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Mullin returning champion in MPs' must-read list
22.12.11 | Charlotte Williams
The third volume of Chris Mullin's memoirs, A Walk-On Part (Profile Books), has been named the number one book MPs would like for Christmas, with Private Eye: The First 50 Years (Private Eye Productions) also making the non-fiction-dominated top 10.
In a survey by Waterstone's and ComRes, the former Labour minister's diaries were chosen by 4% of the 150 MPs who answered the question "Which books would you most like Santa to bring you for Christmas?"—but only Labour MPs selected the title.
It's a story of continuing popularity for Mullin, whose first two volumes of memoirs, Decline and Fall and A View from the Foothills, also published by Profile, were picked by 4% of MPs in 2010.
This year Conservative MPs' favourite book, and in at number two overall, was literary biography Charles Dickens: A Life by Claire Tomalin (Penguin).
Among Liberal Democrats, the most popular titles were Private Eye: The First 50 Years, the A-Z of the satirical magazine's first half century followed by poet Pam Ayres' autobiography, The Necessary Aptitude (Ebury).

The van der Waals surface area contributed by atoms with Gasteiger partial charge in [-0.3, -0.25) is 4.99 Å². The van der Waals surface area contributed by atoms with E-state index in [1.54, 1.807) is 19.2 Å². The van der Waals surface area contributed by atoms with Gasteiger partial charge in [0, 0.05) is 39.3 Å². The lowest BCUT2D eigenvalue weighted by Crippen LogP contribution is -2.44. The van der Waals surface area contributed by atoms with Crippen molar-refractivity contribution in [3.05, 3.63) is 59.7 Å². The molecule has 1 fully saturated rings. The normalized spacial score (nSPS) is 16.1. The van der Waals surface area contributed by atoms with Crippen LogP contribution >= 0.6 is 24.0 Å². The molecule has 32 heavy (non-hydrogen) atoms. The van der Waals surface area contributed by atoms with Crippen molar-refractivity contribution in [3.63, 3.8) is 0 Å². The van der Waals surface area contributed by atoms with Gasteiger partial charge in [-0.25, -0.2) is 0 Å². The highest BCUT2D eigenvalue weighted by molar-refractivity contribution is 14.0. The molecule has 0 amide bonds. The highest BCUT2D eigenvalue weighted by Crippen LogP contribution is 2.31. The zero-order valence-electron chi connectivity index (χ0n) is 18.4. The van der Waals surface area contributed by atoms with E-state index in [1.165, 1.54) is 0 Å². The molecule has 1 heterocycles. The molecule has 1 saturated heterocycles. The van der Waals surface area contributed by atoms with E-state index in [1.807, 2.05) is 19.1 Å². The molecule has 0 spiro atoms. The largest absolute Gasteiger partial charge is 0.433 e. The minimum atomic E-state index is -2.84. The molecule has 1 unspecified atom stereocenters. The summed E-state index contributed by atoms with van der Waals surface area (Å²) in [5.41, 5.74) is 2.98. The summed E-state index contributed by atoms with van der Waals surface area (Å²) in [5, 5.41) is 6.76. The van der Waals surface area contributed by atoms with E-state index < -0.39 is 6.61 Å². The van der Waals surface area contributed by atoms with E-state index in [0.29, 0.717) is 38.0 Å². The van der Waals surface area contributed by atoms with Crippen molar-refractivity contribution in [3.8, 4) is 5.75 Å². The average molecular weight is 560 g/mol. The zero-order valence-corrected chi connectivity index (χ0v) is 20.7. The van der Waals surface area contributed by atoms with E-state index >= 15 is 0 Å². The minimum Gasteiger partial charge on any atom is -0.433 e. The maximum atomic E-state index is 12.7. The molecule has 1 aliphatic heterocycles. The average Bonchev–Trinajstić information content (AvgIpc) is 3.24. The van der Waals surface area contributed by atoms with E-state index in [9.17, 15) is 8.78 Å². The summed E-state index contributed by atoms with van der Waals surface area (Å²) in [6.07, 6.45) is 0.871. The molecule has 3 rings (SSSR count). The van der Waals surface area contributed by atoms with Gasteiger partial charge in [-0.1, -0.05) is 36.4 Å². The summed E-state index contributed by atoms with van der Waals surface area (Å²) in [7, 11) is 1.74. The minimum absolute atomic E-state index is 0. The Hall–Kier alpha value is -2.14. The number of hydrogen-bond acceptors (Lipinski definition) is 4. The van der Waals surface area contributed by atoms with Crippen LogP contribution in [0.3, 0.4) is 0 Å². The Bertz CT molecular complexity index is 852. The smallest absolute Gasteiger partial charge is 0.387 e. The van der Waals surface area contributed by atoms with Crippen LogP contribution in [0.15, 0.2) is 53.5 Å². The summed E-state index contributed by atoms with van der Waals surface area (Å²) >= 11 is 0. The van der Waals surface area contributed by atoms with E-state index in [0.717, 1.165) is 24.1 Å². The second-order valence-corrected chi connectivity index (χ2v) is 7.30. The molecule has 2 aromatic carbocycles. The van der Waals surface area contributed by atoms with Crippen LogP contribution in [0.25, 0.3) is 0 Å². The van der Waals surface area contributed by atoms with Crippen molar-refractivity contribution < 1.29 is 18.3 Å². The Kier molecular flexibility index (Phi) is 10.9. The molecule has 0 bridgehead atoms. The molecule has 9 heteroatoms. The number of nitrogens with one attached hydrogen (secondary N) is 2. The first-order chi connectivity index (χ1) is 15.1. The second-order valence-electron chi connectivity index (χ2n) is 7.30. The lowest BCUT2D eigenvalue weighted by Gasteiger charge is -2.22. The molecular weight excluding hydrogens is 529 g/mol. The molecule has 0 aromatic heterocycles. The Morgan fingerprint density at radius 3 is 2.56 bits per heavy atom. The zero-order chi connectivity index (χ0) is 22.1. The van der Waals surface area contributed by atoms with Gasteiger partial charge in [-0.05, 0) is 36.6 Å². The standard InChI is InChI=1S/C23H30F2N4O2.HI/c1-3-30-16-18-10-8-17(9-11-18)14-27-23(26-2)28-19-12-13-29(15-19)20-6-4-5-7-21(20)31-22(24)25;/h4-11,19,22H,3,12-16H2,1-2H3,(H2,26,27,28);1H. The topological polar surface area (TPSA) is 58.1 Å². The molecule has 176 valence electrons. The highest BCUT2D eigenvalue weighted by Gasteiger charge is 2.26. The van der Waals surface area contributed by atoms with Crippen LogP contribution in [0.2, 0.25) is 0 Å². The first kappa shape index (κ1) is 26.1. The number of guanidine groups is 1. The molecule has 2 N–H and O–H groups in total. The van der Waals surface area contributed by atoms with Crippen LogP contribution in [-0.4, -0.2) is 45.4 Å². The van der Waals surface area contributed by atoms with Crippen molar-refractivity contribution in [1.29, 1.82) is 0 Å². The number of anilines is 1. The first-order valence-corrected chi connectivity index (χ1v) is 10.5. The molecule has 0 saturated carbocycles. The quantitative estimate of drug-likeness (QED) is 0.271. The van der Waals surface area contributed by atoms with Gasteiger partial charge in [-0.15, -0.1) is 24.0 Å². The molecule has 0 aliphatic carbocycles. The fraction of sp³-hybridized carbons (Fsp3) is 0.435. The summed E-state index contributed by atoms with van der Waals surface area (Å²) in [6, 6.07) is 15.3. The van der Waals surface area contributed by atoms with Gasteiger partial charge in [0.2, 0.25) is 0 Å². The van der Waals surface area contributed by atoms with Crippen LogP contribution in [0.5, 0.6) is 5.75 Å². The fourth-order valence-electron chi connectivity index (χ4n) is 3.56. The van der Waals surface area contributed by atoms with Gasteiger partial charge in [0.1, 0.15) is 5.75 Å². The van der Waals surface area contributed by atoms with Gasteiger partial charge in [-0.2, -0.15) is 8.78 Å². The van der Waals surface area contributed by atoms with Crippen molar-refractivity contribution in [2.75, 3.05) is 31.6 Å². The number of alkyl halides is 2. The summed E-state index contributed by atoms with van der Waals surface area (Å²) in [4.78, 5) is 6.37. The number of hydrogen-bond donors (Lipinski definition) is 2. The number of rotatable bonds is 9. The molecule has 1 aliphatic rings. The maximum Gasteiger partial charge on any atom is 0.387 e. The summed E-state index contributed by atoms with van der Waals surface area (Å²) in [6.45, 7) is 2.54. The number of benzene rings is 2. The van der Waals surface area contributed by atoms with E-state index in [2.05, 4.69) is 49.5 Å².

Titles with a political flavour appear in third, fourth and fifth spot: Back From the Brink by former chancellor of the exchequer Alistair Darling (Atlantic Books); The Unfinished Revolution by the late former Labour peer Philip Gould (Abacus); and The Conservatives, a history of the Conservative party, by Robin Harris (Bantam Press).
"Newsnight" host Jeremy Paxman, famous for the grillings he gives politicians who appear on the programme, also appears on the list, with his title Empire (Viking) making number six.
Simon Sebag Montefiore's Jerusalem: The Biography (Orion) is at number seven on the list, followed by All Hell Let Loose by Max Hastings (HarperPress), a history of the Second World War, and Private Eye: The First 50 Years.
Thriller White Dog by Peter Temple (Quercus) is the only fiction title making the list, at number 10, though MPs did fill in alternative titles including How I Solved the Euro Crisis by German chancellor Angela Merkel, and Labour's Alternative Economic Plan by shadow chancellor Ed Balls and Labour leader Ed Miliband.